EID and other technological advances in small ruminant research

C Morgan-Davies, H Wishart, NR Lambe, F Kenyon, D McBean, A Waterhouse, DI McCracken

Research output: Contribution to journalArticle

10 Downloads (Pure)

Abstract

Electronic identification (EID) was investigated in the early 1980s to accurately monitor and track farm livestock movements from one holding to another. Within Europe, legislation governing traceability now requires the identification and registration of most livestock species. In the UK, EID became a mandatory requirement for sheep identification in 2010. Whilst all farmers EID-tag their animals, the potential for using EID technology to improve animal performance is scarcely exploited by small ruminant farmers in more extensive conditions. This article presents findings from studies exploring the possibilities of applying EID technology in small ruminant farming systems, particularly in extensive conditions.
Original languageEnglish
Pages (from-to)64 - 67
Number of pages4
JournalInternational Animal Health Journal
Volume2
Issue number4
Publication statusPrint publication - 2015

Fingerprint

electronic identification
small ruminants
farmers
animal identification
traceability
animal performance
laws and regulations
livestock
farming systems
farms
monitoring

Bibliographical note

1023381
1023327

Keywords

  • EID technology
  • Small ruminant farming systems

Cite this

@article{6dc6fde7f6724824a20476b4d4199bd7,
title = "EID and other technological advances in small ruminant research",
abstract = "Electronic identification (EID) was investigated in the early 1980s to accurately monitor and track farm livestock movements from one holding to another. Within Europe, legislation governing traceability now requires the identification and registration of most livestock species. In the UK, EID became a mandatory requirement for sheep identification in 2010. Whilst all farmers EID-tag their animals, the potential for using EID technology to improve animal performance is scarcely exploited by small ruminant farmers in more extensive conditions. This article presents findings from studies exploring the possibilities of applying EID technology in small ruminant farming systems, particularly in extensive conditions.",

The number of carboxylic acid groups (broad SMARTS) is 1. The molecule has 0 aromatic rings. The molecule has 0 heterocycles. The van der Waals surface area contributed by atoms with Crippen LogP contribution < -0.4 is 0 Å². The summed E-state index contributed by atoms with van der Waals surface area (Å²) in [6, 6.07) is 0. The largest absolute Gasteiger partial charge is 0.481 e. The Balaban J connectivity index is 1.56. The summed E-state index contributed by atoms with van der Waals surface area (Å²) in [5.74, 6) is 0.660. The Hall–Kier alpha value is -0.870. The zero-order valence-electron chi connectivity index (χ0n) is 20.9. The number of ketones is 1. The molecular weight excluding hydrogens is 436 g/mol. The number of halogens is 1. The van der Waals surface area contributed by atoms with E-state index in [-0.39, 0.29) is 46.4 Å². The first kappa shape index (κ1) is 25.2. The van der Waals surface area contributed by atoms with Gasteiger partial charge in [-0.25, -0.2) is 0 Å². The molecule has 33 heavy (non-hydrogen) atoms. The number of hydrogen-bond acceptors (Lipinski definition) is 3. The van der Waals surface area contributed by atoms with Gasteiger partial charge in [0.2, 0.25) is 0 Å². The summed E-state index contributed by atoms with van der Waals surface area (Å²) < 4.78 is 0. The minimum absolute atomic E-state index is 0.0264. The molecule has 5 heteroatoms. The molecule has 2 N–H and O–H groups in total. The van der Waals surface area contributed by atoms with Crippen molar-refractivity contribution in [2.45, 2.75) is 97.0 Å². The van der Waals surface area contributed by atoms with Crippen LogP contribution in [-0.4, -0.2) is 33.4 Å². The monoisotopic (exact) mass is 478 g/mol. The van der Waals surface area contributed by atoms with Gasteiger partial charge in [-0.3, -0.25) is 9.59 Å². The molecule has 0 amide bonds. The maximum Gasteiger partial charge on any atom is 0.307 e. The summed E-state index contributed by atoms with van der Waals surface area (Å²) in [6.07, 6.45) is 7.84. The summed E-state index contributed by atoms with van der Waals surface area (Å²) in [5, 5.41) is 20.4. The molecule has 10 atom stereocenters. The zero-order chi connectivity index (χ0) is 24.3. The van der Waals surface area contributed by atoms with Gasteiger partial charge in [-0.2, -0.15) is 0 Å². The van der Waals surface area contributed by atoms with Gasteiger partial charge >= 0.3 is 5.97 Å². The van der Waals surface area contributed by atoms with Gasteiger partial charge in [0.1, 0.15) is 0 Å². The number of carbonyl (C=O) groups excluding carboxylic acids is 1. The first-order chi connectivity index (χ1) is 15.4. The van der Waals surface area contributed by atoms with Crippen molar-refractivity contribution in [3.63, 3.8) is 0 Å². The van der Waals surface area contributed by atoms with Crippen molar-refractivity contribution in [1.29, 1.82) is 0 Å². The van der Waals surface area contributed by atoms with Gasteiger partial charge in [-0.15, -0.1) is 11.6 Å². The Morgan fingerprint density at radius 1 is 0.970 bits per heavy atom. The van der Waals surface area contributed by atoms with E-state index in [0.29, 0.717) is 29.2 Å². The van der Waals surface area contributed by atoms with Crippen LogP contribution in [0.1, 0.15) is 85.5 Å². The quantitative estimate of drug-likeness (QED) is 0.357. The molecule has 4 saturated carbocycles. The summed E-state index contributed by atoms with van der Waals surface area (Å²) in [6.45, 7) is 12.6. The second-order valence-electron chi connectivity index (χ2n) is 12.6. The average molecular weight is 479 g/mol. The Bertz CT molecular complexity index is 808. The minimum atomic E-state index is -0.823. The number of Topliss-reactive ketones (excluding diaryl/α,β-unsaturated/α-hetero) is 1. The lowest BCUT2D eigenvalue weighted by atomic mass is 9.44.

keywords = "EID technology, Small ruminant farming systems",
author = "C Morgan-Davies and H Wishart and NR Lambe and F Kenyon and D McBean and A Waterhouse and DI McCracken",
note = "1023381 1023327",
year = "2015",
language = "English",
volume = "2",
pages = "64 -- 67",
journal = "International Animal Health Journal",
number = "4",

}

EID and other technological advances in small ruminant research. / Morgan-Davies, C; Wishart, H; Lambe, NR; Kenyon, F; McBean, D; Waterhouse, A; McCracken, DI.

In: International Animal Health Journal, Vol. 2, No. 4, 2015, p. 64 - 67.

Research output: Contribution to journalArticle

TY - JOUR

T1 - EID and other technological advances in small ruminant research

AU - Morgan-Davies, C

AU - Wishart, H

AU - Lambe, NR

AU - Kenyon, F

AU - McBean, D

AU - Waterhouse, A

AU - McCracken, DI

N1 - 1023381 1023327

PY - 2015

Y1 - 2015

N2 - Electronic identification (EID) was investigated in the early 1980s to accurately monitor and track farm livestock movements from one holding to another. Within Europe, legislation governing traceability now requires the identification and registration of most livestock species. In the UK, EID became a mandatory requirement for sheep identification in 2010. Whilst all farmers EID-tag their animals, the potential for using EID technology to improve animal performance is scarcely exploited by small ruminant farmers in more extensive conditions. This article presents findings from studies exploring the possibilities of applying EID technology in small ruminant farming systems, particularly in extensive conditions.

AB - Electronic identification (EID) was investigated in the early 1980s to accurately monitor and track farm livestock movements from one holding to another. Within Europe, legislation governing traceability now requires the identification and registration of most livestock species. In the UK, EID became a mandatory requirement for sheep identification in 2010. Whilst all farmers EID-tag their animals, the potential for using EID technology to improve animal performance is scarcely exploited by small ruminant farmers in more extensive conditions. This article presents findings from studies exploring the possibilities of applying EID technology in small ruminant farming systems, particularly in extensive conditions.

KW - EID technology

KW - Small ruminant farming systems

M3 - Article

VL - 2

SP - 64

EP - 67

JO - International Animal Health Journal

JF - International Animal Health Journal

IS - 4

ER -